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Title: The state of the art of modeling millimeter-wave remote sensing of the environment
Authors: O'Neill, Kevin, 1946-
Keywords: Algorithms
Mathematical models
Surface scattering
Remote sensing
Volume scattering
Millimeter-wave (MMW)
Microwave remote sensing
Smart weapons
Publisher: Cold Regions Research and Engineering Laboratory (U.S.)
Engineer Research and Development Center (U.S.)
Series/Report no.: Special report (Cold Regions Research and Engineering Laboratory (U.S.)) ; 96-25.
Description: Special Report
Abstract: A survey was undertaken of models for millimeter-wave (MMW) scattering and emission from environmental features, particularly in the vicinities of 35 and 94 GHz. The ultimate objective was to identify models suitable for current or near-future application in scene generation. The ideal model would be based on first principles, would be readily available in facilitated software, and would have reasonable requirements in terms of computational resources and input parameters. At MMW frequencies, these requirements push the frontiers of current science and technology. In most applications, one must accept as a first approximation the approaches currently under development in research settings. This report reviews the basic methods and approaches underlying all available models in terms of volume scattering, treatment of surfaces and transitions, and the development of statistical quantities from rational physics. Very rough surfaces, locally steep surface slopes, and low-angle incidence can rarely be treated entirely successfully, but recent developments offer the prospect of significant progress. Volume and combined surface–volume scattering and emission models are reviewed for application to land, water, vegetation, snow, and ice environments. Most are essentially works in progress, with theory and validation currently building from earlier work at C and X bands. Very sound capabilities are available for treatment of common atmospheric features, with recent progress in modeling more complex meteorological events. Limiting consideration to truly available codes, a list is provided for each of the above areas of models and their sources. Because it is the most comprehensive and is currently facilitated in terms of software, the MIT EMSARS model is the foremost condidate to serve as a platform for future addition and development.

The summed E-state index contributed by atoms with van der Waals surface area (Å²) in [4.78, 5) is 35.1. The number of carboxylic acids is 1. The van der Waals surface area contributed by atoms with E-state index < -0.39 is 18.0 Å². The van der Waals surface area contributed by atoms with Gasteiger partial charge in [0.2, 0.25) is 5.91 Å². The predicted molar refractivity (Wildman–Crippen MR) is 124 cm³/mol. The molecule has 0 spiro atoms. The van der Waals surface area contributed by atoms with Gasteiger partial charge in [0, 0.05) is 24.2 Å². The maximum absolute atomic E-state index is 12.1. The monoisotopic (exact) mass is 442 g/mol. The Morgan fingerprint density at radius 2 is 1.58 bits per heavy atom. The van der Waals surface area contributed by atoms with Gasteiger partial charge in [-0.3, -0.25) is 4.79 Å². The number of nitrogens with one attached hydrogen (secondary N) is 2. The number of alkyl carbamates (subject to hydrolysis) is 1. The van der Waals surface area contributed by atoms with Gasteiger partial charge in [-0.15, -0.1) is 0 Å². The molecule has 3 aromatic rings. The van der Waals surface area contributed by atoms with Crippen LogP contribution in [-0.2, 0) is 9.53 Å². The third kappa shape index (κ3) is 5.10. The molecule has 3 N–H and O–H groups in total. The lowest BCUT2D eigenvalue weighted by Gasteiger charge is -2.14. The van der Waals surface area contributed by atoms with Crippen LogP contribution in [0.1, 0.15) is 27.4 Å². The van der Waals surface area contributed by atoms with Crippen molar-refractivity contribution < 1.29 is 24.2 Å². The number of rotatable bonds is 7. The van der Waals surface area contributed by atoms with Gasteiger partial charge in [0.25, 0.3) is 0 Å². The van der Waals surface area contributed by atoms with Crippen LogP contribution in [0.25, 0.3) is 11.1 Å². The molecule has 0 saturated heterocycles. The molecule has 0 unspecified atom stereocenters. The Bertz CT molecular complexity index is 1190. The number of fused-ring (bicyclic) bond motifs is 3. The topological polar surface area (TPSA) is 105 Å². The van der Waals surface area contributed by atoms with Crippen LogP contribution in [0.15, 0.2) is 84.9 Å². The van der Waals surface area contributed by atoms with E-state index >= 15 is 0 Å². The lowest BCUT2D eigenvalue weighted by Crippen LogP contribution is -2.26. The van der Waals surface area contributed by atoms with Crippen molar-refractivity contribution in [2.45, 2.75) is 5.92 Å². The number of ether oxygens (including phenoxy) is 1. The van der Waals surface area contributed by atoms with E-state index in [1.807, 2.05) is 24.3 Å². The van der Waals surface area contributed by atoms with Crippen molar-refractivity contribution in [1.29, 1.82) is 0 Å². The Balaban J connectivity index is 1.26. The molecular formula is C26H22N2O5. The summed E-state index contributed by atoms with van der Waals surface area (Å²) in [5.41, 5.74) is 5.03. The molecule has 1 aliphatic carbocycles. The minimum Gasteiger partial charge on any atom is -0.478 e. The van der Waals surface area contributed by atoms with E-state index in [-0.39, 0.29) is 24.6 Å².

Rights: Approved for public release; distribution is unlimited.
Appears in Collections:Special Report

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